Rudy should be allowed to sleep. With this break, Rudy's eyelids can't close. They
can still be opened wide, and relaxed back to 'awake', but when he goes to sleep
at Midnight, they won't close.
First step (after taking Rudy's front and back face covers off) is to remove his
head from the playfield. Remove and unhook the jaw motor (see
this page), unplug all the connections from his head, remove the four screws
holding his head into the playfield, and he should fall out into your hands. Once
that's done, it helps to take his mouth out of the picture. Unhook the two jaw-closing
springs from the back of his throat, and remove the four screws that hold the wood onto
the bottom of the metal frame. Slide the wood out the back of his head, and set it
aside (it deserves a good cleaning later!)
Here you can see (sort of) the broken plunger, resting in the blue coil. You can
also see the jaw-closing spring I mentioned in the last step, which I hadn't
removed yet. The horizontal white piece is supposed to pull toward the blue coil, which
releases the catch on the vertical white piece. In this view, Rudy's eyes would be
closed, since the vertical piece is all the way up (out of the red coil).
Here's the set of eyelids, removed from the metal frame, along with the two
plunger-and-plastic assemblies. To remove the eyelids from the box sides, first press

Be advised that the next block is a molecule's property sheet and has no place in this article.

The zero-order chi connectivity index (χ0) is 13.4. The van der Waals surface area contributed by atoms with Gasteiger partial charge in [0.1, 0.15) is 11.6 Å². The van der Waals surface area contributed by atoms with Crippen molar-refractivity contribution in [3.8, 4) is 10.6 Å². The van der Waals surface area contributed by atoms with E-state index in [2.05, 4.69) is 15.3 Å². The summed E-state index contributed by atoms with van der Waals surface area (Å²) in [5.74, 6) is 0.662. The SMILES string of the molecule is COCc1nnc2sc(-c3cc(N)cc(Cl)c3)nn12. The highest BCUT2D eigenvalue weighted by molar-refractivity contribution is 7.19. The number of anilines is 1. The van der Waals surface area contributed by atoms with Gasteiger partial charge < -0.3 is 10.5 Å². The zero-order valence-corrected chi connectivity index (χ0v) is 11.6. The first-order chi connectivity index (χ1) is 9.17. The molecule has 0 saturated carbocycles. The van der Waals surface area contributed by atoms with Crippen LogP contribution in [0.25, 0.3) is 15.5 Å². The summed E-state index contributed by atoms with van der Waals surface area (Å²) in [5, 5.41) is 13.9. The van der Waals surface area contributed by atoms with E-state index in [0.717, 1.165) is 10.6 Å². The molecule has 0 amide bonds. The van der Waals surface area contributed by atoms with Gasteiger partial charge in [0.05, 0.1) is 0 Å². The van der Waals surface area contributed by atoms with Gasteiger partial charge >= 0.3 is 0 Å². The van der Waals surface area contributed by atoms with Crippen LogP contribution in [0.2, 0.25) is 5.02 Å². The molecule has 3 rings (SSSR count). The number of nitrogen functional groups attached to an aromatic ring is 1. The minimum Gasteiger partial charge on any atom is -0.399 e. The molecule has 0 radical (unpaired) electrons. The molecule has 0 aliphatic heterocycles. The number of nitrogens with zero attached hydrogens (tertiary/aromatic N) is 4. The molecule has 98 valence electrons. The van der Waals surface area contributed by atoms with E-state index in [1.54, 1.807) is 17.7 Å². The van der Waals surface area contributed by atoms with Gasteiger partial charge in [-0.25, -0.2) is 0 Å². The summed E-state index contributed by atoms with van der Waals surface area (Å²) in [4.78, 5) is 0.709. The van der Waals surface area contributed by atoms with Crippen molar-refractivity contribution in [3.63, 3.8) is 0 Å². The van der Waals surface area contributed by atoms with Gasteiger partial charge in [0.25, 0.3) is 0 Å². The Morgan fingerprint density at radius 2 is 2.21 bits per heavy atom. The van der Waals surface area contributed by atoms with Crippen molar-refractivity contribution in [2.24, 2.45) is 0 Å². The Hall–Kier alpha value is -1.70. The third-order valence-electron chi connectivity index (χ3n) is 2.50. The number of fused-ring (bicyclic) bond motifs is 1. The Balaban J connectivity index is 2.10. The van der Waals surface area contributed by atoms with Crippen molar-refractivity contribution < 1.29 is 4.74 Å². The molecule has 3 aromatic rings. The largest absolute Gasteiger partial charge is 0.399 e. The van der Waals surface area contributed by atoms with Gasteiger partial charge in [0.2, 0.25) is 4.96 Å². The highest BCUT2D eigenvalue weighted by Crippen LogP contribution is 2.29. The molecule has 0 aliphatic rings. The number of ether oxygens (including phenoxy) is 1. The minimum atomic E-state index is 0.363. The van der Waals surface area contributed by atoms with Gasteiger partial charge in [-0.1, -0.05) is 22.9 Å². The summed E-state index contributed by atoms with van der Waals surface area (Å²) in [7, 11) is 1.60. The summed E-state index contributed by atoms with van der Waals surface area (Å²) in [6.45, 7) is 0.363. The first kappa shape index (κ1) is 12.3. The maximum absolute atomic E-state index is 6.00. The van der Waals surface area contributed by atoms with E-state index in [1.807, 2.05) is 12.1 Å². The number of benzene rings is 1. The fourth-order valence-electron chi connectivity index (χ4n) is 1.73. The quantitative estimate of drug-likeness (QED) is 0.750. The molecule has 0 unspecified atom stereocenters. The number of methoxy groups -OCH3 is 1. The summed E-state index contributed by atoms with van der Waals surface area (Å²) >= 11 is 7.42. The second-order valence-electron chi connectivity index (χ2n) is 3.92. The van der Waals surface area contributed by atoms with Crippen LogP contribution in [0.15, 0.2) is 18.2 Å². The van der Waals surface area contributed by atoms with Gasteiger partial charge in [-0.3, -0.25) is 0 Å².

the white clips inward through the metal, and then the eyelid pivot should pop through
easily. This would be a good time to clean those eyelids, and the white eyes themselves.
I'm not going to recommend any cleaning solutions - I managed to get these clean with
dry paper towels and some friction.
Two views of the white clip that gets released, to allow the eyelid pivot to escape.
Just like the jaw link unhooks from the
jaw motor gear sector, the eyelid unhooks
from the open-closed plunger with a key through a keyhole. You have to get the vertical
plunger plastic separated from the eyelids to be able to replace the horizontal plunger
plastic. The broken horizontal plunger core is shown in the background - it snapped where
the metal rollpin attaches the plastic to the plunger core.
Next page in the eyelid repair story
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